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Bad meditation

lobsterlobster Veteran
edited March 2016 in Meditation

Lately I have been doing a daily 'bad meditation'. About half the time I don't want to meditate, I sit anyway. Sometimes I sit without a cushion, since getting to the cushion is a perceived difficulty. I may even spend the time I sit chanting.

I am rubbish.
http://www.dummies.com/how-to/content/meditation-for-dummies-cheat-sheet.html

Luckily I have no sense of defeat or disappointment. Not sitting formally might just be too bad ... I am going to sit now. Gently, eyes shut lightly rather than the more usual eyes gently focused. Bad is good too.

Do you have 'bad' patches? Anything good to mention?

"In the West, I do not think it advisable to follow Buddhism. Changing religions is not like changing professions. Excitement lessens over the years, and soon you are not excited, and then where are you? Homeless inside yourself."
– The Dalai Lama, quoted in Tibet, Tibet by Patrick French
http://www.lorinroche.com/dangers/homeless.html

Wot? Haz I been following the wrong seating plan? O.o

personZendoLord84

Comments

  • federicafederica seeker of the clear blue sky Its better to remain silent and be thought a fool, than to speak out and remove all doubt Moderator

    I have more bad than good. I find myself more in Contemplation and less in Meditation.

    My mind does not wander; I focus. But I cogitate.

    Still, it's a start....

    lobster
  • There is no good or bad meditation. It is only thinking that make it so.

    littlestudentSwaroop
  • federicafederica seeker of the clear blue sky Its better to remain silent and be thought a fool, than to speak out and remove all doubt Moderator

    @pegembara said:
    There is no good or bad meditation. It is only thinking that make it so.

    I agree. I was merely using @lobster's terminology to facilitate a reply....

  • lobsterlobster Veteran
    edited March 2016

    These Buddhists won't even let me think now ... :o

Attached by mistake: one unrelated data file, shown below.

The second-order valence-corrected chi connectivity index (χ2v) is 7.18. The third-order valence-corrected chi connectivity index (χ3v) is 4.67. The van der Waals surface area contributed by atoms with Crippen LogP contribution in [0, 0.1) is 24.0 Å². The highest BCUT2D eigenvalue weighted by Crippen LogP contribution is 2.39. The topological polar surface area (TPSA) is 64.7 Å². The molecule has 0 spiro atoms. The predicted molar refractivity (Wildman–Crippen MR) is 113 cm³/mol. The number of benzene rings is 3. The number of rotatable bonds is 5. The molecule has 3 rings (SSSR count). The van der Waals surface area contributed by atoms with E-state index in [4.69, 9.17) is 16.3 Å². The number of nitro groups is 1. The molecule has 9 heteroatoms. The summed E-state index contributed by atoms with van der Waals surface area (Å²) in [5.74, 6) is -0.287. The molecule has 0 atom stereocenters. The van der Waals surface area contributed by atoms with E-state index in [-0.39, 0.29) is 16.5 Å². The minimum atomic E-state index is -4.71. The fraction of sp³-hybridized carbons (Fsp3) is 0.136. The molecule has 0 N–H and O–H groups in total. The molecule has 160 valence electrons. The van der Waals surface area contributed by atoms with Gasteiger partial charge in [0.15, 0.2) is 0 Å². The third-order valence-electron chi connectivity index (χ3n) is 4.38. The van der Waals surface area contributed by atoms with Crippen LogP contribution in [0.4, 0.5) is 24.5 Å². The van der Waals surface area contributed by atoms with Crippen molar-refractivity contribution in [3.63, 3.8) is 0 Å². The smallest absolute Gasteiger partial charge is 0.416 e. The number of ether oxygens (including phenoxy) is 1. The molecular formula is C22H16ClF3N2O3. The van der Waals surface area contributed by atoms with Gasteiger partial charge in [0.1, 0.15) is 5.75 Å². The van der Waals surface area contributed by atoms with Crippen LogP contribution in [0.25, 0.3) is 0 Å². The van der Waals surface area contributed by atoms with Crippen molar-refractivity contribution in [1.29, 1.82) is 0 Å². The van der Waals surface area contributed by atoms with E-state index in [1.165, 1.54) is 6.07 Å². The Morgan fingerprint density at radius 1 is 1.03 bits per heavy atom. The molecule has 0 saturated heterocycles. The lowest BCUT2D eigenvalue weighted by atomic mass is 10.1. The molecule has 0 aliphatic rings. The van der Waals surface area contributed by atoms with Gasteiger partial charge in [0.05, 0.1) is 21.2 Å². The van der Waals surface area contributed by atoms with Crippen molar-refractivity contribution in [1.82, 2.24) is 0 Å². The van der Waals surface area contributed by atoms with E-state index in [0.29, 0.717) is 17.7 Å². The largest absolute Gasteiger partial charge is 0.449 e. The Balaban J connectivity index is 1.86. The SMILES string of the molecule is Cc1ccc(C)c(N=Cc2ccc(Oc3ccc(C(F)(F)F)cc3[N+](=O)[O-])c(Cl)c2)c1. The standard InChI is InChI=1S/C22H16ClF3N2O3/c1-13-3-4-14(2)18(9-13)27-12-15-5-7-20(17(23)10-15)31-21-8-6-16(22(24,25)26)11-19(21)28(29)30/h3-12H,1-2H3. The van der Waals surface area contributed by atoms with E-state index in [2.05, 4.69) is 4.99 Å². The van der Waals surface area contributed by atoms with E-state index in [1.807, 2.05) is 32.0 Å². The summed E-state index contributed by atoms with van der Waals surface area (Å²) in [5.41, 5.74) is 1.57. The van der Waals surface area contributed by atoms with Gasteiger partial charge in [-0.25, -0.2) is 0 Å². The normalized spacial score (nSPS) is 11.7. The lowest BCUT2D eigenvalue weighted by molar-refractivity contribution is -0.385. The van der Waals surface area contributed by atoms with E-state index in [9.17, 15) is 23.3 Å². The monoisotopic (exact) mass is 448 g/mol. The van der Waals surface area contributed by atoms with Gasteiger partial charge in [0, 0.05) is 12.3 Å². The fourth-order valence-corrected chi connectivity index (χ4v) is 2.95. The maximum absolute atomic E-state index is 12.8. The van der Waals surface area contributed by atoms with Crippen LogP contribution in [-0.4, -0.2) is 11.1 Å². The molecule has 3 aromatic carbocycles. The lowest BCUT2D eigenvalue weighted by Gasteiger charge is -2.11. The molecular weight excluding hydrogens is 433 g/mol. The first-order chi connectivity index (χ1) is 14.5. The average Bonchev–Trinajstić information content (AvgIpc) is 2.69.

Nurse!

  • federicafederica seeker of the clear blue sky Its better to remain silent and be thought a fool, than to speak out and remove all doubt Moderator

    No, of course you can THINK.
    It's just 'what' that matters..... ;) :p

    lobster
  • @federica said:

    @pegembara said:
    There is no good or bad meditation. It is only thinking that make it so.

    I agree. I was merely using @lobster's terminology to facilitate a reply....

    I thought mine was the first post after lobster's. Didn't see yours until now!

  • federicafederica seeker of the clear blue sky Its better to remain silent and be thought a fool, than to speak out and remove all doubt Moderator

    @pegembara said: I thought mine was the first post after lobster's. Didn't see yours until now!

    I think it was a case of simultaneous posting. Shows how mindful the forum hardware is!

    lobster
  • DairyLamaDairyLama Veteran
    edited March 2016

    @pegembara said:> There is no good or bad meditation. It is only thinking that make it so.

    Nonsense. Sometimes people just practice incorrectly, and thereby miss the point. Maybe they have never been properly instructed or advised. Sometimes we just a have a bad day, or a bad week, we lose focus and don't get in the zone. I don't think it helps anyone to pretend that there is no such thing as a "bad" meditation, it's just lazy side-stepping of an important question about the importance of method. And there is always method, even in unstructured or formless meditations.

  • federicafederica seeker of the clear blue sky Its better to remain silent and be thought a fool, than to speak out and remove all doubt Moderator

    Bad and good are entirely subjective. Shakespeare said so. Kipling alluded to it.

    Simply because we carelessly use the word 'bad' as an adjective (and thanks to American slang, 'bad' can mean 'good', remember!!) doesn't mean we believe that meditation to have been ENTIRELY bad.
    unsatisfactory would be a more appropriate term, probably.
    @lobster, you 'sit anyway'. Which is, I would say, the 'good' part.

    No?

    lobster
  • @federica said:> unsatisfactory would be a more appropriate term, probably.

    Well, OK, let's talk about unsatisfactory, or ineffective. Let's talk about methods which work, and methods which don't. But please let us not pretend that it's all "good".

  • federicafederica seeker of the clear blue sky Its better to remain silent and be thought a fool, than to speak out and remove all doubt Moderator
    edited March 2016

    I never said it was ALL good.... did I? Who said that? Now I'm confused. It's early Monday morning, and already this is looking.... unsatisfactory!!

    :lol:

    lobster
  • genkakugenkaku Northampton, Mass. U.S.A. Veteran